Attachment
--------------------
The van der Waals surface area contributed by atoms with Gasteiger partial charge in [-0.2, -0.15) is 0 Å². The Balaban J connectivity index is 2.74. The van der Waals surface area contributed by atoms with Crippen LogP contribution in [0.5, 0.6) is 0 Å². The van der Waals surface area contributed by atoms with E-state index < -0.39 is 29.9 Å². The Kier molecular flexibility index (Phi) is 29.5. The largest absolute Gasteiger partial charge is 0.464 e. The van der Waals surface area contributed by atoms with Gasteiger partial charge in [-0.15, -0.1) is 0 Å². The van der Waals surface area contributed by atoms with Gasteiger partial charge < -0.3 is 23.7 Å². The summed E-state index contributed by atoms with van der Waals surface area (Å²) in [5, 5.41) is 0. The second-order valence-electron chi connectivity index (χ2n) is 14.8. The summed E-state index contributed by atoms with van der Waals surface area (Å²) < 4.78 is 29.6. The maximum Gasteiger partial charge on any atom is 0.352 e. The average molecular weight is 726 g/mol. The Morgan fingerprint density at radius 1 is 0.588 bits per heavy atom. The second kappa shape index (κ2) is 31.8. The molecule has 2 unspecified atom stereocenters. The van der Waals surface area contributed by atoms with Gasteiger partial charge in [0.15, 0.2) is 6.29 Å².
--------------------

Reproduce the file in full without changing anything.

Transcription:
The van der Waals surface area contributed by atoms with Gasteiger partial charge in [-0.2, -0.15) is 0 Å². The Balaban J connectivity index is 2.74. The van der Waals surface area contributed by atoms with Crippen LogP contribution in [0.5, 0.6) is 0 Å². The van der Waals surface area contributed by atoms with E-state index < -0.39 is 29.9 Å². The Kier molecular flexibility index (Phi) is 29.5. The largest absolute Gasteiger partial charge is 0.464 e. The van der Waals surface area contributed by atoms with Gasteiger partial charge in [-0.15, -0.1) is 0 Å². The van der Waals surface area contributed by atoms with Gasteiger partial charge < -0.3 is 23.7 Å². The summed E-state index contributed by atoms with van der Waals surface area (Å²) in [5, 5.41) is 0. The second-order valence-electron chi connectivity index (χ2n) is 14.8. The summed E-state index contributed by atoms with van der Waals surface area (Å²) < 4.78 is 29.6. The maximum Gasteiger partial charge on any atom is 0.352 e. The average molecular weight is 726 g/mol. The Morgan fingerprint density at radius 1 is 0.588 bits per heavy atom. The second kappa shape index (κ2) is 31.8. The molecule has 2 unspecified atom stereocenters. The van der Waals surface area contributed by atoms with Gasteiger partial charge in [0.15, 0.2) is 6.29 Å².